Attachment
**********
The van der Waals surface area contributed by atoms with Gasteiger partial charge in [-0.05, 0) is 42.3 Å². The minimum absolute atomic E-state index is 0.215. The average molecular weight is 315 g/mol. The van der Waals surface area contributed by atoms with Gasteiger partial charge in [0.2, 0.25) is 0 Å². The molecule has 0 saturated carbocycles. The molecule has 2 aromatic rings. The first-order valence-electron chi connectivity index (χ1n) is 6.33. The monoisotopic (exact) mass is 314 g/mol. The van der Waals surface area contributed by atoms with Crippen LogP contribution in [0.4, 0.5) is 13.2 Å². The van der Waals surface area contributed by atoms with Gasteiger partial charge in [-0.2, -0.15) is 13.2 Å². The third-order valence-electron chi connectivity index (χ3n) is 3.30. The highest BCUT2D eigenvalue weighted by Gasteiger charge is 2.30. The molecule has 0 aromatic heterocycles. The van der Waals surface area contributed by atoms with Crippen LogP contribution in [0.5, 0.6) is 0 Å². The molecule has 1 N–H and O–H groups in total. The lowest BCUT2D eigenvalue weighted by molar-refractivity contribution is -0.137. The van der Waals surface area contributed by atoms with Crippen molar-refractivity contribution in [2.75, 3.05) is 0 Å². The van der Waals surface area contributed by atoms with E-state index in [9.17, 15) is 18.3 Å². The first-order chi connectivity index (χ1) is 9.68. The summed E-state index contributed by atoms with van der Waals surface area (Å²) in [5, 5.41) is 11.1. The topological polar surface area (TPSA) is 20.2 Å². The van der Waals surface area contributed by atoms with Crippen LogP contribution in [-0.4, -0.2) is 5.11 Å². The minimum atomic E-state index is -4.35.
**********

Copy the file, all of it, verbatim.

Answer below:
The van der Waals surface area contributed by atoms with Gasteiger partial charge in [-0.05, 0) is 42.3 Å². The minimum absolute atomic E-state index is 0.215. The average molecular weight is 315 g/mol. The van der Waals surface area contributed by atoms with Gasteiger partial charge in [0.2, 0.25) is 0 Å². The molecule has 0 saturated carbocycles. The molecule has 2 aromatic rings. The first-order valence-electron chi connectivity index (χ1n) is 6.33. The monoisotopic (exact) mass is 314 g/mol. The van der Waals surface area contributed by atoms with Crippen LogP contribution in [0.4, 0.5) is 13.2 Å². The van der Waals surface area contributed by atoms with Gasteiger partial charge in [-0.2, -0.15) is 13.2 Å². The third-order valence-electron chi connectivity index (χ3n) is 3.30. The highest BCUT2D eigenvalue weighted by Gasteiger charge is 2.30. The molecule has 0 aromatic heterocycles. The van der Waals surface area contributed by atoms with Crippen LogP contribution in [0.5, 0.6) is 0 Å². The molecule has 1 N–H and O–H groups in total. The lowest BCUT2D eigenvalue weighted by molar-refractivity contribution is -0.137. The van der Waals surface area contributed by atoms with Crippen molar-refractivity contribution in [2.75, 3.05) is 0 Å². The van der Waals surface area contributed by atoms with E-state index in [9.17, 15) is 18.3 Å². The first-order chi connectivity index (χ1) is 9.68. The summed E-state index contributed by atoms with van der Waals surface area (Å²) in [5, 5.41) is 11.1. The topological polar surface area (TPSA) is 20.2 Å². The van der Waals surface area contributed by atoms with Crippen LogP contribution in [-0.4, -0.2) is 5.11 Å². The minimum atomic E-state index is -4.35.